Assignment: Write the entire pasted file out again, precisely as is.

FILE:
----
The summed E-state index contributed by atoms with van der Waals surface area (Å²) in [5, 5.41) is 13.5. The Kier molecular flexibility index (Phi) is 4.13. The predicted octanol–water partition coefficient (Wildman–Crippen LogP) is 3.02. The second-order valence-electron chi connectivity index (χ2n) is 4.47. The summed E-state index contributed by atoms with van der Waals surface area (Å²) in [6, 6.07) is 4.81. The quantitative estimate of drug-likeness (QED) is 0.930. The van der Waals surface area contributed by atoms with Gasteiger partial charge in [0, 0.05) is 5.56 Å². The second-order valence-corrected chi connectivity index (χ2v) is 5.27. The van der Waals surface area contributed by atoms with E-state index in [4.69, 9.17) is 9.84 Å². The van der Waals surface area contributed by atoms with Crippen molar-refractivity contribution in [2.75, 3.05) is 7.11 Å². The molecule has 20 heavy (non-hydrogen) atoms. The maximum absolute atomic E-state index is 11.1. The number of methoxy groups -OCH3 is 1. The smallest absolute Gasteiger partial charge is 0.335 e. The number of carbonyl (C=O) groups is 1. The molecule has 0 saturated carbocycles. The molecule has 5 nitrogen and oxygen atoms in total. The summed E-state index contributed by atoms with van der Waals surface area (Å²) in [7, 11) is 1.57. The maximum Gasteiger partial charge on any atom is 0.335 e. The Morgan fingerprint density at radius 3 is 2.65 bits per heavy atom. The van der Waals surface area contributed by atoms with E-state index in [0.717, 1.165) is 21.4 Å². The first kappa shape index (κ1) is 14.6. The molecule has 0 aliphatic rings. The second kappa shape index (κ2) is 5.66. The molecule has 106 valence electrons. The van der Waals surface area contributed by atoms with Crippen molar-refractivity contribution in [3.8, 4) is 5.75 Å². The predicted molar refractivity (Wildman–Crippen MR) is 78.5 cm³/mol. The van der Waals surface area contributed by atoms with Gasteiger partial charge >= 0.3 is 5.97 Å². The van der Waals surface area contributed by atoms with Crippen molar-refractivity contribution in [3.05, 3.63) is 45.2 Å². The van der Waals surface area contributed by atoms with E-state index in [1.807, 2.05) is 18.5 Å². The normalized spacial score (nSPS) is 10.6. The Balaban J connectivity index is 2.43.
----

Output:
The summed E-state index contributed by atoms with van der Waals surface area (Å²) in [5, 5.41) is 13.5. The Kier molecular flexibility index (Phi) is 4.13. The predicted octanol–water partition coefficient (Wildman–Crippen LogP) is 3.02. The second-order valence-electron chi connectivity index (χ2n) is 4.47. The summed E-state index contributed by atoms with van der Waals surface area (Å²) in [6, 6.07) is 4.81. The quantitative estimate of drug-likeness (QED) is 0.930. The van der Waals surface area contributed by atoms with Gasteiger partial charge in [0, 0.05) is 5.56 Å². The second-order valence-corrected chi connectivity index (χ2v) is 5.27. The van der Waals surface area contributed by atoms with E-state index in [4.69, 9.17) is 9.84 Å². The van der Waals surface area contributed by atoms with Crippen molar-refractivity contribution in [2.75, 3.05) is 7.11 Å². The molecule has 20 heavy (non-hydrogen) atoms. The maximum absolute atomic E-state index is 11.1. The number of methoxy groups -OCH3 is 1. The smallest absolute Gasteiger partial charge is 0.335 e. The number of carbonyl (C=O) groups is 1. The molecule has 0 saturated carbocycles. The molecule has 5 nitrogen and oxygen atoms in total. The summed E-state index contributed by atoms with van der Waals surface area (Å²) in [7, 11) is 1.57. The maximum Gasteiger partial charge on any atom is 0.335 e. The Morgan fingerprint density at radius 3 is 2.65 bits per heavy atom. The van der Waals surface area contributed by atoms with E-state index in [0.717, 1.165) is 21.4 Å². The first kappa shape index (κ1) is 14.6. The molecule has 0 aliphatic rings. The second kappa shape index (κ2) is 5.66. The molecule has 106 valence electrons. The van der Waals surface area contributed by atoms with Crippen molar-refractivity contribution in [3.8, 4) is 5.75 Å². The predicted molar refractivity (Wildman–Crippen MR) is 78.5 cm³/mol. The van der Waals surface area contributed by atoms with Gasteiger partial charge >= 0.3 is 5.97 Å². The van der Waals surface area contributed by atoms with Crippen molar-refractivity contribution in [3.05, 3.63) is 45.2 Å². The van der Waals surface area contributed by atoms with E-state index in [1.807, 2.05) is 18.5 Å². The normalized spacial score (nSPS) is 10.6. The Balaban J connectivity index is 2.43.